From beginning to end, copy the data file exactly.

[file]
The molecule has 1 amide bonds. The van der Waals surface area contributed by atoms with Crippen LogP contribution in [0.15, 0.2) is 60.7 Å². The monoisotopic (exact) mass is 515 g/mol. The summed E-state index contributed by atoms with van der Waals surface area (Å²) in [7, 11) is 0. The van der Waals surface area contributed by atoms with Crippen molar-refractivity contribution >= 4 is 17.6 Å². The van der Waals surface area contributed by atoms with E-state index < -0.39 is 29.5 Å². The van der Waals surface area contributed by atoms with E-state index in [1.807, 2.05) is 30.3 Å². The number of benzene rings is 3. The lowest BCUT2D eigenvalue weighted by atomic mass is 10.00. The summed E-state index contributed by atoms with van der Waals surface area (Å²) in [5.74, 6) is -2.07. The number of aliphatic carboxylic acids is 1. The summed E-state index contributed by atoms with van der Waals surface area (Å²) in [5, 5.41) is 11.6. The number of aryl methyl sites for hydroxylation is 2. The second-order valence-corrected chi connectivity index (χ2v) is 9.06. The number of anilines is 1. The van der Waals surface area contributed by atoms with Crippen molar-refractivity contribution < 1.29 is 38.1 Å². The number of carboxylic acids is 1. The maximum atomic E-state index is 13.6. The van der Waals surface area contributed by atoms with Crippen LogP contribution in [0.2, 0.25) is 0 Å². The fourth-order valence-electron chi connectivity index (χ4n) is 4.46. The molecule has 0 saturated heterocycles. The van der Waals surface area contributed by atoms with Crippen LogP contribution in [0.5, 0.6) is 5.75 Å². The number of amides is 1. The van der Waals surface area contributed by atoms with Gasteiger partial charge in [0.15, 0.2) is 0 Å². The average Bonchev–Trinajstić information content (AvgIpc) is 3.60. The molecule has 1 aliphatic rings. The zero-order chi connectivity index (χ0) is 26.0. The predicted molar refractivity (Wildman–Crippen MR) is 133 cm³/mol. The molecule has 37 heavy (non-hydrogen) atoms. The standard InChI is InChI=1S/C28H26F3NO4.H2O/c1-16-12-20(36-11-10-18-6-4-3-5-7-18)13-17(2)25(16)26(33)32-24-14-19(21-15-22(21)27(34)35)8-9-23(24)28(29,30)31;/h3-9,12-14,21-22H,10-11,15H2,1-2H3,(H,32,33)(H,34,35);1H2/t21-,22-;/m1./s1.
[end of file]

The molecule has 1 amide bonds. The van der Waals surface area contributed by atoms with Crippen LogP contribution in [0.15, 0.2) is 60.7 Å². The monoisotopic (exact) mass is 515 g/mol. The summed E-state index contributed by atoms with van der Waals surface area (Å²) in [7, 11) is 0. The van der Waals surface area contributed by atoms with Crippen molar-refractivity contribution >= 4 is 17.6 Å². The van der Waals surface area contributed by atoms with E-state index < -0.39 is 29.5 Å². The van der Waals surface area contributed by atoms with E-state index in [1.807, 2.05) is 30.3 Å². The number of benzene rings is 3. The lowest BCUT2D eigenvalue weighted by atomic mass is 10.00. The summed E-state index contributed by atoms with van der Waals surface area (Å²) in [5.74, 6) is -2.07. The number of aliphatic carboxylic acids is 1. The summed E-state index contributed by atoms with van der Waals surface area (Å²) in [5, 5.41) is 11.6. The number of aryl methyl sites for hydroxylation is 2. The second-order valence-corrected chi connectivity index (χ2v) is 9.06. The number of anilines is 1. The van der Waals surface area contributed by atoms with Crippen molar-refractivity contribution < 1.29 is 38.1 Å². The number of carboxylic acids is 1. The maximum atomic E-state index is 13.6. The van der Waals surface area contributed by atoms with Crippen LogP contribution in [0.2, 0.25) is 0 Å². The fourth-order valence-electron chi connectivity index (χ4n) is 4.46. The molecule has 0 saturated heterocycles. The van der Waals surface area contributed by atoms with Crippen LogP contribution in [0.5, 0.6) is 5.75 Å². The number of amides is 1. The van der Waals surface area contributed by atoms with Gasteiger partial charge in [0.15, 0.2) is 0 Å². The average Bonchev–Trinajstić information content (AvgIpc) is 3.60. The molecule has 1 aliphatic rings. The zero-order chi connectivity index (χ0) is 26.0. The predicted molar refractivity (Wildman–Crippen MR) is 133 cm³/mol. The molecule has 37 heavy (non-hydrogen) atoms. The standard InChI is InChI=1S/C28H26F3NO4.H2O/c1-16-12-20(36-11-10-18-6-4-3-5-7-18)13-17(2)25(16)26(33)32-24-14-19(21-15-22(21)27(34)35)8-9-23(24)28(29,30)31;/h3-9,12-14,21-22H,10-11,15H2,1-2H3,(H,32,33)(H,34,35);1H2/t21-,22-;/m1./s1.